A comprehensive new report released by the UN is warning that the world’s oceans are in danger, currently facing a scourge of unnatural warming, rising, acidifying, and deoxygenating.
Covering over 361 million square kilometers (139 million square miles), the oceans sprawl over 71 percent of the Earth’s surface, and its considerable volume represents 90 percent of the planet’s biosphere, meaning that whatever happens to the oceans will, sooner or later, have a dramatic effect on us surface dwellers.
In regards to the global warming crisis, we tend to concentrate on the Earth’s surface—it is, after all, where we live—but tend to forget that the volume under the ocean is a climate engine that has been mitigating the effects of all of the changes to our climate that have occurred thus far: nine-tenths of the heat generated by global warming has been absorbed by the oceans, or as NASA oceanographer Josh Willis put it, “Global warming is really ocean warming.” The oceans have also been absorbing between a quarter and one-third of humanity’s annual carbon emissions (water absorbs CO2 much more readily than other atmospheric gases, the reason we use it to make soda water), resulting in the gas being stored as carbonic acid, hence the rise in the acidity of the world’s oceans.
The September 25 report, titled “Special Report on the Ocean and Cryosphere in a Changing Climate”, is the culmination of over 3,600 studies, and was prepared by over 100 scientists representing 36 countries. It warns that the world’s oceans and ice sheets are in dire trouble, due to the effects of anthropogenic-caused global warming. Although there is growing concern amongst the world’s population regarding this rapidly-evolving crisis, the report warns that we will still have to face some stark consequences, regardless of what measures we take to mitigate the effects of climate change.
“If we reduce emissions sharply, consequences for people and their livelihoods will still be challenging, but potentially more manageable for those who are most vulnerable,” according to Hoesung Lee, chair of the U.N.’s Intergovernmental Panel on Climate Change (IPCC).
“Even with aggressive [carbon] mitigation efforts, we’re still going to have to deal with consequences of an ecosystem and an environment that has changed,” noted Jeremy Mathis, an Arctic researcher and board director at the National Academies of Sciences. Both Lee and Mathis had no involvement with the U.N. IPCC report.
The reports predicts that if rising global average temperatures are somehow stopped at 1.5 degrees Celsius (2.7 degrees Fahrenheit), as per the goals set out by the Paris Climate Agreement, sea levels will only rise between one and two feet by the end of the century. However, this scenario would only occur if human civilization were to collectively get its act together and cut carbon emissions immediately; at the current rate of emissions growth, ocean levels are projected to instead rise by over one meter (more than three and a half feet) by the 22nd century, since Earth’s most massive ice sheets, located on Antarctica and Greenland, “are projected to lose mass at an increasing rate throughout the 21st century and beyond,” according to the report.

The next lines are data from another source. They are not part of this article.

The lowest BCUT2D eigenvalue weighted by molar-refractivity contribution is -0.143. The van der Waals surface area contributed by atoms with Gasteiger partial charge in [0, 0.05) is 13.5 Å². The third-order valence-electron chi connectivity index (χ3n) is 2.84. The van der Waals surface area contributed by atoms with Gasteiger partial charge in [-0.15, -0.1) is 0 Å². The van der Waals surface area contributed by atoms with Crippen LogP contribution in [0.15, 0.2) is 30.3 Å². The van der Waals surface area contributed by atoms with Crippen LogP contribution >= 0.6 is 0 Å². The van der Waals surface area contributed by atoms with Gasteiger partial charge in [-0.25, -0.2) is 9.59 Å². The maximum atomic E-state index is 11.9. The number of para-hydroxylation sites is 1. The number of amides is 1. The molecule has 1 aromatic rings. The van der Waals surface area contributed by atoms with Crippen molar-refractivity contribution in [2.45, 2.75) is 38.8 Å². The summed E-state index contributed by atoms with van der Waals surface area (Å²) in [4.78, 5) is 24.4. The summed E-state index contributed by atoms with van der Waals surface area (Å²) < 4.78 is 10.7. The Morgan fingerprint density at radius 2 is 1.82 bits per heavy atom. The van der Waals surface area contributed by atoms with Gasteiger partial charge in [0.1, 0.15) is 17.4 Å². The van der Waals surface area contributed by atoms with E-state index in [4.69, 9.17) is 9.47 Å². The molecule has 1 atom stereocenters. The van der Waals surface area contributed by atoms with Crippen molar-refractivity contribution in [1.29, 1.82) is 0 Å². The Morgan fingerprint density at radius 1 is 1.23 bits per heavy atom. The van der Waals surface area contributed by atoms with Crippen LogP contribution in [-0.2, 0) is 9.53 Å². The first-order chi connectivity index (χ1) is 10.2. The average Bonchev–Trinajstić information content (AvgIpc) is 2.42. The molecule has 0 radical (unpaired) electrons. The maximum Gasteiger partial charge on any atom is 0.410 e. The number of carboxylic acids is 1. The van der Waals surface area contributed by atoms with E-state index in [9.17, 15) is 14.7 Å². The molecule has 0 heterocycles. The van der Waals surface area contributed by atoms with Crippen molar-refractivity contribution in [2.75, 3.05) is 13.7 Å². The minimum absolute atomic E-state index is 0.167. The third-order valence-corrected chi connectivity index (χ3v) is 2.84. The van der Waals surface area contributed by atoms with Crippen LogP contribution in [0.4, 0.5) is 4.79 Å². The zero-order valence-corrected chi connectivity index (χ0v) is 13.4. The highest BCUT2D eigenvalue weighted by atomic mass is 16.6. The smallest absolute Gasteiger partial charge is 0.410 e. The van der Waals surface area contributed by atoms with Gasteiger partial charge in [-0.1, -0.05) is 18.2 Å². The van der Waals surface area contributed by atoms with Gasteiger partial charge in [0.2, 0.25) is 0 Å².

Unfortunately, many climate studies tend to be somewhat conservative in their projections, and sea level rise predictions are no exception, meaning that future ice melt may be worse than what is currently being predicted. “I don’t think there’s any science that rules out two meters by 2100,” according to Willis. “I think most people who study Greenland and Antarctica think [sea level rise] could be higher than current projections.”
The report also points out that warming oceans are fueling tropical storms—including hurricanes—making them stronger, more frequent, and causing them to occur in regions where these storms are typically rare, or even entirely unheard of. Even when these new storms aren’t that intense, they can still deliver more rainfall than many regions are used to coping with, causing extensive flooding. “Warmer oceans will drive extreme rainfall events,” said Mathis. Citing how Tropical Storm Imelda, one of the wettest cyclones in U.S. history, recently deluged the Texas coast, he said “that storm spun up [in intensity] in 12 hours. Suddenly the region got 42 inches of rain.”
The Arctic we once knew is also a thing of the past, according to the report. Having warmed twice as fast as the rest of the world, Arctic sea ice is now at its second lowest extent (behind 2012’s record-holding lack of ice) at two million square kilometers (772,000 square miles) below average. “The rapid changes in the Arctic are some of the clearest indicators of anthropogenic climate change,” according to Zack Labe, a climate scientist at the University of California, Irvine. The report predicts that if global temperatures rise to 2 degrees Celsius (3.6 degrees Fahrenheit) by the end of the century, the Arctic will have an ice-free September once every three years.
The report also points out that the effects of global warming are now apparent to the average citizen, and are no longer subtle effects that need to be explained in a scientific study. “You don’t have to be a scientist anymore to see what’s going on,” Mathis stresses. He points out that with the passing of Tropical Storm Imelda, Texas has now likely experienced five 500-year floods—events that should only have a 1 in 500 chance of occurring in any given year—in the last five years.
“That’s extraordinary, that’s exceptional,” said Mathis, regarding what would otherwise be a nigh-impossible series of storms. “You don’t have to be a scientist to know that’s not normal.
“Trust your own eyes.”
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